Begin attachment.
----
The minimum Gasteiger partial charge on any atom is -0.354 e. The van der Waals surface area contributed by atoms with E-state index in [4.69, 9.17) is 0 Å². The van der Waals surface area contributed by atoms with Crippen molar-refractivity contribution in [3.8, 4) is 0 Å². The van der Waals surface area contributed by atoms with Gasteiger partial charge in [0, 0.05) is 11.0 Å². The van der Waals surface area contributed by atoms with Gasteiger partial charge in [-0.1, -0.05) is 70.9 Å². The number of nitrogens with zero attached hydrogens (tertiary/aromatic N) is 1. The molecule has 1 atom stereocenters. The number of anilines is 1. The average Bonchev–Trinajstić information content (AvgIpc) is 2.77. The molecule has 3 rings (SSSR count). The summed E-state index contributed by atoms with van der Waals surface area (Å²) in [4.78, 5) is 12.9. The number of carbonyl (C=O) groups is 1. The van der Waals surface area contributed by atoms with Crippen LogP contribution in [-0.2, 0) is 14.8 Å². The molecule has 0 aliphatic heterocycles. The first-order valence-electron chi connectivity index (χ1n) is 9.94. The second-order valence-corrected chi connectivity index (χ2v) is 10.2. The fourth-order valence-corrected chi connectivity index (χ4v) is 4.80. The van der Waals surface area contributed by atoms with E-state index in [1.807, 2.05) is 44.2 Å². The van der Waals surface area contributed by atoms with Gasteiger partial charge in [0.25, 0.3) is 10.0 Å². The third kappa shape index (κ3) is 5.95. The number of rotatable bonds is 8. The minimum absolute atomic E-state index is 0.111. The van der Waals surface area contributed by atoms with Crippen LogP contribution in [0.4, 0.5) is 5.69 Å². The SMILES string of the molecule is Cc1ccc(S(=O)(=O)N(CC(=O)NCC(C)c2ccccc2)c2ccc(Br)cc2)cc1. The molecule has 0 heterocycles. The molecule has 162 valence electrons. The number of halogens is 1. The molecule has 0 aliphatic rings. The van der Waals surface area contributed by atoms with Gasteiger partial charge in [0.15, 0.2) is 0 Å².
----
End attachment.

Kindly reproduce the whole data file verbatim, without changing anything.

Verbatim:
The minimum Gasteiger partial charge on any atom is -0.354 e. The van der Waals surface area contributed by atoms with E-state index in [4.69, 9.17) is 0 Å². The van der Waals surface area contributed by atoms with Crippen molar-refractivity contribution in [3.8, 4) is 0 Å². The van der Waals surface area contributed by atoms with Gasteiger partial charge in [0, 0.05) is 11.0 Å². The van der Waals surface area contributed by atoms with Gasteiger partial charge in [-0.1, -0.05) is 70.9 Å². The number of nitrogens with zero attached hydrogens (tertiary/aromatic N) is 1. The molecule has 1 atom stereocenters. The number of anilines is 1. The average Bonchev–Trinajstić information content (AvgIpc) is 2.77. The molecule has 3 rings (SSSR count). The summed E-state index contributed by atoms with van der Waals surface area (Å²) in [4.78, 5) is 12.9. The number of carbonyl (C=O) groups is 1. The van der Waals surface area contributed by atoms with Crippen LogP contribution in [-0.2, 0) is 14.8 Å². The molecule has 0 aliphatic heterocycles. The first-order valence-electron chi connectivity index (χ1n) is 9.94. The second-order valence-corrected chi connectivity index (χ2v) is 10.2. The fourth-order valence-corrected chi connectivity index (χ4v) is 4.80. The van der Waals surface area contributed by atoms with E-state index in [1.807, 2.05) is 44.2 Å². The van der Waals surface area contributed by atoms with Gasteiger partial charge in [0.25, 0.3) is 10.0 Å². The third kappa shape index (κ3) is 5.95. The number of rotatable bonds is 8. The minimum absolute atomic E-state index is 0.111. The van der Waals surface area contributed by atoms with Crippen LogP contribution in [0.4, 0.5) is 5.69 Å². The SMILES string of the molecule is Cc1ccc(S(=O)(=O)N(CC(=O)NCC(C)c2ccccc2)c2ccc(Br)cc2)cc1. The molecule has 0 heterocycles. The molecule has 162 valence electrons. The number of halogens is 1. The molecule has 0 aliphatic rings. The van der Waals surface area contributed by atoms with Gasteiger partial charge in [0.15, 0.2) is 0 Å².